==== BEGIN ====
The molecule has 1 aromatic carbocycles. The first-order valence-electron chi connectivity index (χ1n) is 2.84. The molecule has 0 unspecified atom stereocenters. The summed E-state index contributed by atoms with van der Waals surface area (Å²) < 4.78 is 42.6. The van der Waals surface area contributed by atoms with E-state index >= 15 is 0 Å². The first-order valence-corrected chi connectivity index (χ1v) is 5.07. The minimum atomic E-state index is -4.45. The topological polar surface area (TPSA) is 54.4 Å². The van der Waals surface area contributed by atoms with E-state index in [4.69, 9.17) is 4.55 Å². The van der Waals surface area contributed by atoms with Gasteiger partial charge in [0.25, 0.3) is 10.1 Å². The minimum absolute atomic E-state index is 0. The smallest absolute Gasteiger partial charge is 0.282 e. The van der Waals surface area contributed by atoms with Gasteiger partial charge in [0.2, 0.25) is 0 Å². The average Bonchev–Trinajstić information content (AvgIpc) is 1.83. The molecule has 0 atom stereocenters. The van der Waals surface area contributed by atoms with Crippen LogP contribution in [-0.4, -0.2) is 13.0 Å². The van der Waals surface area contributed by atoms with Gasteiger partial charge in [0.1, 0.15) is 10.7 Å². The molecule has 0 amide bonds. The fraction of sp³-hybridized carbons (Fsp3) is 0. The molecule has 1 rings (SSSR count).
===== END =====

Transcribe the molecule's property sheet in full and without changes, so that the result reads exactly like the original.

The molecule has 1 aromatic carbocycles. The first-order valence-electron chi connectivity index (χ1n) is 2.84. The molecule has 0 unspecified atom stereocenters. The summed E-state index contributed by atoms with van der Waals surface area (Å²) < 4.78 is 42.6. The van der Waals surface area contributed by atoms with E-state index >= 15 is 0 Å². The first-order valence-corrected chi connectivity index (χ1v) is 5.07. The minimum atomic E-state index is -4.45. The topological polar surface area (TPSA) is 54.4 Å². The van der Waals surface area contributed by atoms with E-state index in [4.69, 9.17) is 4.55 Å². The van der Waals surface area contributed by atoms with Gasteiger partial charge in [0.25, 0.3) is 10.1 Å². The minimum absolute atomic E-state index is 0. The smallest absolute Gasteiger partial charge is 0.282 e. The van der Waals surface area contributed by atoms with Gasteiger partial charge in [0.2, 0.25) is 0 Å². The average Bonchev–Trinajstić information content (AvgIpc) is 1.83. The molecule has 0 atom stereocenters. The van der Waals surface area contributed by atoms with Crippen LogP contribution in [-0.4, -0.2) is 13.0 Å². The van der Waals surface area contributed by atoms with Gasteiger partial charge in [0.1, 0.15) is 10.7 Å². The molecule has 0 amide bonds. The fraction of sp³-hybridized carbons (Fsp3) is 0. The molecule has 1 rings (SSSR count).